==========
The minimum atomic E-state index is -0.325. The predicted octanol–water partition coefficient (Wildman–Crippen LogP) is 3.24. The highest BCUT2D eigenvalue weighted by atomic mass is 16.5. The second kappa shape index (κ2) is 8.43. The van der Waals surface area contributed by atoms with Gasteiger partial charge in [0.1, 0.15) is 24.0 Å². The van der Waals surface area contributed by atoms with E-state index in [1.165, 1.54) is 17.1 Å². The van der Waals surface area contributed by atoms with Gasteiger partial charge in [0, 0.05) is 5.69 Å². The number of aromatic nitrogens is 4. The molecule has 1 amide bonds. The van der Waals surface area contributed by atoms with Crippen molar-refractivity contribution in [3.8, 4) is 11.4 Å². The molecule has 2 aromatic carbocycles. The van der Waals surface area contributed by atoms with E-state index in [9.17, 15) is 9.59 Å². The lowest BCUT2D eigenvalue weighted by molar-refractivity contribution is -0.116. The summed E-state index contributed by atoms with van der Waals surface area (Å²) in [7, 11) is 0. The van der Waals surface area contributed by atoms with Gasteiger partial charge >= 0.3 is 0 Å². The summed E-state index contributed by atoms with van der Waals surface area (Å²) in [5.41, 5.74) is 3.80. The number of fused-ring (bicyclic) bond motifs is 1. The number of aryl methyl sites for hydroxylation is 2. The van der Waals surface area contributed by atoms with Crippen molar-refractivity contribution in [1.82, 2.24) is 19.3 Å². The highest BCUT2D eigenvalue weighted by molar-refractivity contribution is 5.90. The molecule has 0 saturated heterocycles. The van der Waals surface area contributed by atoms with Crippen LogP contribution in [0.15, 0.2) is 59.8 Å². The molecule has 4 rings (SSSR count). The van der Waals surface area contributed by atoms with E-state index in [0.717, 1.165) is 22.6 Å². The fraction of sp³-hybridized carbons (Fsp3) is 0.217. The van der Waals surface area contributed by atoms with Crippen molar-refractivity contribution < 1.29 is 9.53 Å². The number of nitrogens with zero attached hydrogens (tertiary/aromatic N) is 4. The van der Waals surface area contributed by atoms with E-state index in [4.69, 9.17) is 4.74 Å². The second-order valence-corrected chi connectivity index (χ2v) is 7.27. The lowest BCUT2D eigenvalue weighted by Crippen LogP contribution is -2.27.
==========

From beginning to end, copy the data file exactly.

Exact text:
The minimum atomic E-state index is -0.325. The predicted octanol–water partition coefficient (Wildman–Crippen LogP) is 3.24. The highest BCUT2D eigenvalue weighted by atomic mass is 16.5. The second kappa shape index (κ2) is 8.43. The van der Waals surface area contributed by atoms with Gasteiger partial charge in [0.1, 0.15) is 24.0 Å². The van der Waals surface area contributed by atoms with E-state index in [1.165, 1.54) is 17.1 Å². The van der Waals surface area contributed by atoms with Gasteiger partial charge in [0, 0.05) is 5.69 Å². The number of aromatic nitrogens is 4. The molecule has 1 amide bonds. The van der Waals surface area contributed by atoms with Crippen molar-refractivity contribution in [3.8, 4) is 11.4 Å². The molecule has 2 aromatic carbocycles. The van der Waals surface area contributed by atoms with E-state index in [9.17, 15) is 9.59 Å². The lowest BCUT2D eigenvalue weighted by molar-refractivity contribution is -0.116. The summed E-state index contributed by atoms with van der Waals surface area (Å²) in [7, 11) is 0. The van der Waals surface area contributed by atoms with Gasteiger partial charge >= 0.3 is 0 Å². The summed E-state index contributed by atoms with van der Waals surface area (Å²) in [5.41, 5.74) is 3.80. The number of fused-ring (bicyclic) bond motifs is 1. The number of aryl methyl sites for hydroxylation is 2. The van der Waals surface area contributed by atoms with Crippen molar-refractivity contribution in [1.82, 2.24) is 19.3 Å². The highest BCUT2D eigenvalue weighted by molar-refractivity contribution is 5.90. The molecule has 0 saturated heterocycles. The van der Waals surface area contributed by atoms with Crippen LogP contribution in [0.15, 0.2) is 59.8 Å². The molecule has 4 rings (SSSR count). The van der Waals surface area contributed by atoms with E-state index in [0.717, 1.165) is 22.6 Å². The fraction of sp³-hybridized carbons (Fsp3) is 0.217. The van der Waals surface area contributed by atoms with Crippen molar-refractivity contribution < 1.29 is 9.53 Å². The number of nitrogens with zero attached hydrogens (tertiary/aromatic N) is 4. The van der Waals surface area contributed by atoms with E-state index in [4.69, 9.17) is 4.74 Å². The second-order valence-corrected chi connectivity index (χ2v) is 7.27. The lowest BCUT2D eigenvalue weighted by Crippen LogP contribution is -2.27.